Lee McDaniel's family has been farming an 860-acre spread along the banks of scenic Deer Creek since 1959. But he's worried that strict federal regulations and a tiny weevil could put him out of business.

For years, McDaniel has used pesticides to protect the alfalfa crophe grows to feed the 600 head of cattle at his Darlington farm from the weevil, a beetle.

But McDaniel is concerned that new federal Environmental Protection Agency pesticide regulations -- now only voluntary -- will wipe out much of his farming operation if they become mandatory.

The regulations call for farmers to stop using about 40 pesticides and herbicides along the eastern half of Deer Creek and some of its tributariesto protect the Maryland darter, a 3-inch fish on the national list of endangered species.

The EPA says in a pamphlet on the ban that it is making the effort to protect the darter as part of its Endangered Species Protection Program. The program was established to "protectand promote recovery of animals and plants that are in danger of becoming extinct due to the activities of people."

John Bergquist, a spokesman for the state Department of Agriculture, said the EPA is expected to make the regulations mandatory soon, although he did not say when that will happen.

Bergquist said he wants farmers to comment on the regulations, but said he hasn't heard from many yet.

He will be hearing from McDaniel.

"(The ban) will have a major impact on us," the 42-year-old McDaniel said. "We realize it's a sensitive area. . . . But it may come that we'll regulate our farm industry out of business."

McDaniel estimates that the regulations will preventhim from using pesticides and herbicides on nearly 75 percent of hisland, named Indian Spring Farm.

The EPA and the state agriculturedepartment issued the voluntary regulations last September, advisingfarmers not to use the herbicides and pesticides.

One of the pesticides on the list is Sevin, commonly used by homeowners on gardens.

The regulations cover farms up to a quarter-mile from Deer Creek, between U.S. 1 and the Susquehanna River, and two of the creek's tributaries -- Elbow Creek and Buck Branch. The regulations also cover the area along Gasheys Creek, which feeds Swan Creek near Havre de Grace.

The decision to issue the voluntary restrictions was recommended by the U.S. Fish and Wildlife Service to make sure pesticides and herbicides don't harm the darter, Bergquist said.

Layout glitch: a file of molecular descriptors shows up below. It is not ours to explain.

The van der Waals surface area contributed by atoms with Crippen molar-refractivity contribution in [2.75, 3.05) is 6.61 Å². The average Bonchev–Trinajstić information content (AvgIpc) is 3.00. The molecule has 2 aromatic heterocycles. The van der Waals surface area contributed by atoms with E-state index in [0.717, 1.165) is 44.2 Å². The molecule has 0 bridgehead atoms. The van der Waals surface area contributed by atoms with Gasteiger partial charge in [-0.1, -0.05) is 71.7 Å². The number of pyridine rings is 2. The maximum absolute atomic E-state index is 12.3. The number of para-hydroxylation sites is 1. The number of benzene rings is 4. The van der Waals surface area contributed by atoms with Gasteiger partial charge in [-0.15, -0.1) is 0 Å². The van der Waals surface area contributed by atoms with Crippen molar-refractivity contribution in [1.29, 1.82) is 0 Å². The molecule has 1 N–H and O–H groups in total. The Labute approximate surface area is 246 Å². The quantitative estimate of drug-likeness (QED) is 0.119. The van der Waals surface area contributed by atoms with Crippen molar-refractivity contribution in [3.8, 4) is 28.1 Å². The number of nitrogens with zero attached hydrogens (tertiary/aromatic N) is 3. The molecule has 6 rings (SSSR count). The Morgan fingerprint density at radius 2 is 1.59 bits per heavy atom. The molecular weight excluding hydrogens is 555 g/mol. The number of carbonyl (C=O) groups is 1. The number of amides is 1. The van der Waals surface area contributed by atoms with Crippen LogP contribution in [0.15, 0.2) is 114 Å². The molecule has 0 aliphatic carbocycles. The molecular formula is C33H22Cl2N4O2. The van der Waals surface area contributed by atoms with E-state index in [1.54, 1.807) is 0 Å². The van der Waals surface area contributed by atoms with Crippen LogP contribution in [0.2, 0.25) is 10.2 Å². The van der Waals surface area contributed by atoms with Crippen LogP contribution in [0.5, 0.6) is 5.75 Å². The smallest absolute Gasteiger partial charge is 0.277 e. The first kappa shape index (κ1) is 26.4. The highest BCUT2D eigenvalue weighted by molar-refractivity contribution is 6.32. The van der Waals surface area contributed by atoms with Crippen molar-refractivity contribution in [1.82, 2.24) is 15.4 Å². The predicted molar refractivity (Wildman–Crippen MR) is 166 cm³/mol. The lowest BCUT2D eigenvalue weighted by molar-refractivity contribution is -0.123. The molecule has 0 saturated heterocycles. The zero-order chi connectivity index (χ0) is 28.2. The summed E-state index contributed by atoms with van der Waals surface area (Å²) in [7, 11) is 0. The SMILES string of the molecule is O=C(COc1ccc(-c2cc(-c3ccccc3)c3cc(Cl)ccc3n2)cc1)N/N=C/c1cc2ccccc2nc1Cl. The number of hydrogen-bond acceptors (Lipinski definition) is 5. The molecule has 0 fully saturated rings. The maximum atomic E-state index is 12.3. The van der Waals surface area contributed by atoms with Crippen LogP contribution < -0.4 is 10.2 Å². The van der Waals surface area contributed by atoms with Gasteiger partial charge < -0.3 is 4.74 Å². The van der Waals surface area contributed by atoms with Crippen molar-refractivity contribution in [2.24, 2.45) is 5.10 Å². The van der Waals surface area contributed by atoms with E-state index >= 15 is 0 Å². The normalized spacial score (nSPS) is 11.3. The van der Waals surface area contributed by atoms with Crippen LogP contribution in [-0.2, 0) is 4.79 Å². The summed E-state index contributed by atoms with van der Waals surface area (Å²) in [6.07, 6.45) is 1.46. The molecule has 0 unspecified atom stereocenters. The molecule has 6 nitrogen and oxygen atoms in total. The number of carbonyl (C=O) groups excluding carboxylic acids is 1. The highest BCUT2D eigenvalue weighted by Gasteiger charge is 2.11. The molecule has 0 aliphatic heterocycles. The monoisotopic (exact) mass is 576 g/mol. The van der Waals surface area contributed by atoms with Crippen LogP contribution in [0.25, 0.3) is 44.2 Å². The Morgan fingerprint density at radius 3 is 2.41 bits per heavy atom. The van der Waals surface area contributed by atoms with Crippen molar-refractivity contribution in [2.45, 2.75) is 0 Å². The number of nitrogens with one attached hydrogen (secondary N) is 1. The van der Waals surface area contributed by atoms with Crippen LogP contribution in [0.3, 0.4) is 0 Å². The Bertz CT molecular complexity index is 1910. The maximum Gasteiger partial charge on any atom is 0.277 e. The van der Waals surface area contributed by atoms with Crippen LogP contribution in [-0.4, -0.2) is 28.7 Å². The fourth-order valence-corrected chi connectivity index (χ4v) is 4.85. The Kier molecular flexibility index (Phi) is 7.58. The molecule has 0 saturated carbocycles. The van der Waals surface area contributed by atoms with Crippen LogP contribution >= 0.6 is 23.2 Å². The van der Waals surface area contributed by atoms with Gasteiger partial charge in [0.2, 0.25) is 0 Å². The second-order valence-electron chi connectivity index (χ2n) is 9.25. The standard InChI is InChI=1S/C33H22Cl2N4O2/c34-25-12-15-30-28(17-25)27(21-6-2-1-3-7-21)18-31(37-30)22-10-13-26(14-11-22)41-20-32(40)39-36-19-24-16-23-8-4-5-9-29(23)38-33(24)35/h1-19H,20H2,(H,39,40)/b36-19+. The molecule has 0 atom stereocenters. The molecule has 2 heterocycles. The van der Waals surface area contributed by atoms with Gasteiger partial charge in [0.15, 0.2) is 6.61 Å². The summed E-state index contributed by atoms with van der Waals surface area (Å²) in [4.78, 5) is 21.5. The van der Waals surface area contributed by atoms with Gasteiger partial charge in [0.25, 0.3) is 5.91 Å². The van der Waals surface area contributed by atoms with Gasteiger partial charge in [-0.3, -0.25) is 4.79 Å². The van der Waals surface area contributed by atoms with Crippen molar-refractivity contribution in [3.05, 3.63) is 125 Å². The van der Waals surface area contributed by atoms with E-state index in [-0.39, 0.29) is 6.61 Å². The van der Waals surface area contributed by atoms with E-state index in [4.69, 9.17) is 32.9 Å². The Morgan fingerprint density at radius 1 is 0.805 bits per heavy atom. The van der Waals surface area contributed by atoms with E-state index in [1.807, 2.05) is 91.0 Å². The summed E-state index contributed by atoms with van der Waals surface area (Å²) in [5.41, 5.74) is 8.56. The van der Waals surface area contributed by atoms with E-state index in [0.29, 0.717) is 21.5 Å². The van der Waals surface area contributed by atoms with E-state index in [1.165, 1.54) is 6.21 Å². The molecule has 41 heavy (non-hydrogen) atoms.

Deer Creek is home to the darter, a member of the perch family and found only in Maryland. It has not been seen for nearly three years, despite a recent state-funded search.

Donald Hoopes, president of the Harford Farm Bureau, questioned the need to ban pesticides when government officialsdon't even know if the Maryland darter still exists.

Hoopes addedthat it has not been determined whether pesticides are even getting into Deer Creek.

"The EPA is using the shotgun approach," he said."They're assuming these pesticides are getting into the water."

Hoopes, whose Forest Hill farm is not affected by the voluntary ban, said county farmers have already reduced the amount of pesticides theyuse.

In the past, farmers sprayed crops with pesticides about every 10 days, regardless of whether there was a problem, Hoopes said. Now, farmers use the chemicals only when certain crops are attacked bypests or disease.

McDaniel said he uses about 100 gallons of pesticides a year on his 860-acre farm.

Hoopes said farmers will have few choices but to go out of business and put their land on the market if the ban is mandatory.

"(The farmers) could grow grass or growhouses," Hoopes said. "And we know there's no money in growing grass. What's the farmer's alternative?"

Even if farmers keep their land in agriculture and stop using pesticides, they would create other environmental risks, McDaniel contends.

As an example, McDaniel said he could replant his alfalfa crop if it's wiped out by weevils, butconstant replanting would increase the amount of sediment going intoDeer Creek and damage aquatic life.

McDaniel said he believes regulators have issued the ban without seeing its far-reaching effects. He noted that the ban would prohibit the state from spraying trees atSusquehanna and Palmer state parks to protect them from gypsy moths.The Deer Creek flows through both parks.

Meanwhile, state law requires farmers to kill what are known as "noxious" weeds, such as thistles and Johnson grass, McDaniel said. The only way he said he can dothat is by using herbicides.

"One way or another, it looks like I'm going to be in violation," he said. "I guess my choice is between state prison or federal prison. That's an extreme, but you get my drift."

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